Nanoparticle tracking analysis teams with fluorescence measurement for early disease detection

Researchers from the Nuffield Department of Obstetrics & Gynecology at Oxford University (Oxford, England) recently used a fluorescence nanoparticle tracking analysis (NTA) system from NanoSight (Amesbury, England) to quickly size and phenotype cellular vesicles for use as biomarkers for early disease detection. Their findings overcome previous limitations in the technology available for their measurement.

The NTA system visualizes vesicles by light scattering using a light microscope, records a video, and then tracks the Brownian motion of the individual vesicles via the NTA software, calculating their size and total concentration.

Using human placental vesicles and plasma, the team has demonstrated that NTA can measure cellular vesicles as small as ~50 nm, making it far more sensitive than conventional flow cytometry (lower limit ~300 nm). By combining NTA with fluorescence measurement, vesicles can be labeled with specific antibody-conjugated quantum dots, allowing their phenotype to be determined.

The researchers' work has been published in NanoMedicine, and comprehensive funding for the work was provided by a Wellcome Trust Technology Development, a Wellcome Trust Program Grant and by the Oxford Partnership Comprehensive Biomedical Research Center, with support from the Department of Health's NIHR Biomedical Research Center's funding scheme.


Posted by Lee Mather

Follow us on Twitter, 'like' us on Facebook, and join our group on LinkedIn

Follow OptoIQ on your iPhone; download the free app here.

Subscribe now to BioOptics World magazine; it's free!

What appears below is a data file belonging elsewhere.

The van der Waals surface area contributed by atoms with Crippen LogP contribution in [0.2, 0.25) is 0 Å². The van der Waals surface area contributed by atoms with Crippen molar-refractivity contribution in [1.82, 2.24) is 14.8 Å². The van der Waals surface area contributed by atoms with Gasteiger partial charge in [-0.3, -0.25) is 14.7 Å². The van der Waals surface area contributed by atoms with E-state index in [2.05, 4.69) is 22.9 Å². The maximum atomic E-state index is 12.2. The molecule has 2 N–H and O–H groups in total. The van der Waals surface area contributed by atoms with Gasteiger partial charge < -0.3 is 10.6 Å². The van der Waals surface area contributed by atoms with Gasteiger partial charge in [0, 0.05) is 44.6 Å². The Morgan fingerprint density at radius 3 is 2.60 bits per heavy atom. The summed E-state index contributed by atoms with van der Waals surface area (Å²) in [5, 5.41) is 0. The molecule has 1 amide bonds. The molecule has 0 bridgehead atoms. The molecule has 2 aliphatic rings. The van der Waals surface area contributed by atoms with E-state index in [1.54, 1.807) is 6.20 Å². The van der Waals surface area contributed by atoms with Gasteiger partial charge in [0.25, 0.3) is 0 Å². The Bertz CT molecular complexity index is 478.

Get All the BioOptics World News Delivered to Your Inbox

Subscribe to BioOptics World Magazine or email newsletter today at no cost and receive the latest news and information.

 Subscribe Now
Related Articles

New bioimaging technique offers clear view of nervous system

Scientists at Ludwig-Maximilians University have developed a technique for turning the body of a deceased rodent entirely transparent, revealing the central nervous system in unprecedented clarity....

Fluorescent jellyfish proteins light up unconventional laser

Safer lasers to map your cells could soon be in the offing -- all thanks to the humble jellyfish. Conventional lasers, like the pointer you might use to entertain your cat, produce light by emittin...

Fluorescence microscopy helps provide new insight into how cancer cells metastasize

By using fluorescence microscopy, scientists have discovered an alternate theory on how some cancer cells metastasize.

In vivo imaging method visualizes bone-resorbing cell function in real time

In vivo imaging can visualize sites where osteoclasts (bone-resorbing cells) were in the process of resorbing bone.


Neuro15 exhibitors meet exacting demands: Part 2

Increasingly, neuroscientists are working with researchers in disciplines such as chemistry and p...

Why be free?

A successful career contributed to keeping OpticalRayTracer—an optical design software program—fr...

LASER Munich 2015 is bio-bent

LASER World of Photonics 2015 included the European Conferences on Biomedical Optics among its si...

White Papers

Understanding Optical Filters

Optical filters can be used to attenuate or enhance an image, transmit or reflect specific wavele...

How can I find the right digital camera for my microscopy application?

Nowadays, image processing is found in a wide range of optical microscopy applications. Examples ...



Twitter- BioOptics World

Copyright © 2007-2016. PennWell Corporation, Tulsa, OK. All Rights Reserved.PRIVACY POLICY | TERMS AND CONDITIONS